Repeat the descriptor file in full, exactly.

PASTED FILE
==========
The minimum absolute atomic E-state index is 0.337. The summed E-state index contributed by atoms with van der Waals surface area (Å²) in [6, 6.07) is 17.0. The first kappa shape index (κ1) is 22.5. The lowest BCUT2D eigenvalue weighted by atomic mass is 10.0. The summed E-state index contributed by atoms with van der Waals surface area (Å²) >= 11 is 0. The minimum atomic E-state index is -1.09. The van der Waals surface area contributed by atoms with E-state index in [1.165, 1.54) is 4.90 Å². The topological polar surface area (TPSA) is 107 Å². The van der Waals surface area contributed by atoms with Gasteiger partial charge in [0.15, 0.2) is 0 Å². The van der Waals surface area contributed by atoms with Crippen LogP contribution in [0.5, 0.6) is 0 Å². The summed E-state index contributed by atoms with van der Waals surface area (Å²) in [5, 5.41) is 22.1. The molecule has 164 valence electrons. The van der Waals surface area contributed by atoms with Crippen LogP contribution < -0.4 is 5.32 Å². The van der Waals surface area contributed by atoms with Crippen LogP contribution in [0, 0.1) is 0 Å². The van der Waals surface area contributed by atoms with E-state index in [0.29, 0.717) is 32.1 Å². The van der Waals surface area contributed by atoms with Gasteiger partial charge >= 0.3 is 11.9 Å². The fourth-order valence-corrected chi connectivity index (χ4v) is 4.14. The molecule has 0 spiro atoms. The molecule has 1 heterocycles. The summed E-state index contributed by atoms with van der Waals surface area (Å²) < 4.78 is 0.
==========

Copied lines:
The minimum absolute atomic E-state index is 0.337. The summed E-state index contributed by atoms with van der Waals surface area (Å²) in [6, 6.07) is 17.0. The first kappa shape index (κ1) is 22.5. The lowest BCUT2D eigenvalue weighted by atomic mass is 10.0. The summed E-state index contributed by atoms with van der Waals surface area (Å²) >= 11 is 0. The minimum atomic E-state index is -1.09. The van der Waals surface area contributed by atoms with E-state index in [1.165, 1.54) is 4.90 Å². The topological polar surface area (TPSA) is 107 Å². The van der Waals surface area contributed by atoms with Gasteiger partial charge in [0.15, 0.2) is 0 Å². The van der Waals surface area contributed by atoms with Crippen LogP contribution in [0.5, 0.6) is 0 Å². The summed E-state index contributed by atoms with van der Waals surface area (Å²) in [5, 5.41) is 22.1. The molecule has 164 valence electrons. The van der Waals surface area contributed by atoms with Crippen LogP contribution < -0.4 is 5.32 Å². The van der Waals surface area contributed by atoms with Crippen LogP contribution in [0, 0.1) is 0 Å². The van der Waals surface area contributed by atoms with E-state index in [0.29, 0.717) is 32.1 Å². The van der Waals surface area contributed by atoms with Gasteiger partial charge >= 0.3 is 11.9 Å². The fourth-order valence-corrected chi connectivity index (χ4v) is 4.14. The molecule has 0 spiro atoms. The molecule has 1 heterocycles. The summed E-state index contributed by atoms with van der Waals surface area (Å²) < 4.78 is 0.